Warrants are signed by judges, and they give police the authority to search your home or arrest you when they see you.
There are three types of warrants that can be issued against you in California: an arrest warrant, bench warrant, and search warrant. While they have some similarities, they are used for different reasons.
In California specifically, arrest, bench, and search warrants are court orders issued by a court or judge.
Once a warrant is issued police officers must promptly search for the defendant. If found, the officers may or may not display the warrant to the defendant or if unavailable, advise the defendant of its existence and display the original or certified copy to the defendant at a later time if requested, usually by the defendant’s attorney.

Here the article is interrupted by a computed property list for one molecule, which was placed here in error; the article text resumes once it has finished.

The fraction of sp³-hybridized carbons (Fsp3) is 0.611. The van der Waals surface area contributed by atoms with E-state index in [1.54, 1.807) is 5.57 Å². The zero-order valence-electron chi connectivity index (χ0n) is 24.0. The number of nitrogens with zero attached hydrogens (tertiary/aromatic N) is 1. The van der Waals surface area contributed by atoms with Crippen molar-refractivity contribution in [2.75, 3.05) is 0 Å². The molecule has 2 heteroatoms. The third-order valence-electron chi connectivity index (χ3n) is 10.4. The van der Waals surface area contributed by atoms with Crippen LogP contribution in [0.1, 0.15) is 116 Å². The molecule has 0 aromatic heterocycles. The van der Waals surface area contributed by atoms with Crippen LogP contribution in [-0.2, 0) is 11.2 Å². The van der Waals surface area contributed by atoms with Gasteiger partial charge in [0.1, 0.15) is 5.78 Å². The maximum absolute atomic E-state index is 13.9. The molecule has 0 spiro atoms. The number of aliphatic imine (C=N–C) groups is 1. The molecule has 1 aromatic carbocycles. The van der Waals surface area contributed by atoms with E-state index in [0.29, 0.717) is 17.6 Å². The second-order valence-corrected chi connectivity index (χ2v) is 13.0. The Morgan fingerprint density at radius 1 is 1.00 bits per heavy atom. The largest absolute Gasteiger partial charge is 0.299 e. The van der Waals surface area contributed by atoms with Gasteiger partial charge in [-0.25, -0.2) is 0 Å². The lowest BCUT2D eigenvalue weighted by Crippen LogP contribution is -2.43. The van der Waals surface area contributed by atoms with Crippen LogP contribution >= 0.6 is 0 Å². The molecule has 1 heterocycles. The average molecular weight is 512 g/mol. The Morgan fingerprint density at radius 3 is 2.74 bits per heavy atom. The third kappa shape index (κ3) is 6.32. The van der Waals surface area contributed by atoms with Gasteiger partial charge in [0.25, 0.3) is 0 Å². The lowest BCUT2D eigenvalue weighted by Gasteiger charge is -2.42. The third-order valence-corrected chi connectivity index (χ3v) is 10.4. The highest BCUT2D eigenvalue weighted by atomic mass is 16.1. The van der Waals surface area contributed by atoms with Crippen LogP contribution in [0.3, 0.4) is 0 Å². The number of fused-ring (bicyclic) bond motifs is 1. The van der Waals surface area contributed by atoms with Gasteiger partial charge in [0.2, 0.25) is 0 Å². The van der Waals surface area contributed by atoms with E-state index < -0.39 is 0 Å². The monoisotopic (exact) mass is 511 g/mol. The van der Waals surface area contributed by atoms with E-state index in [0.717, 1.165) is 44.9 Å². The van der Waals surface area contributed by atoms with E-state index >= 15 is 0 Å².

A California arrest warrant authorizes law enforcement officers to arrest and detain you if they suspect you of committing a crime outside of an officer's presence.
Judges issue arrest warrants based on:
- evidence presented to them by a peace officer and/or a District Attorney, or
- following a grand jury indictment.
In order to be valid, a California arrest warrant must include:
- name of the defendant,
- crime which he/she is accused of committing,
- time of issuance,
- city or county of issuance,
- signature and title of the judge, and
- name of the court.
While in many cases, warrants are issued for the arrest of criminal suspects, the majority of warrants in California are issued as a result of an individual's noncompliance. An attorney is always recommended to ensure a prompt and efficient outcome.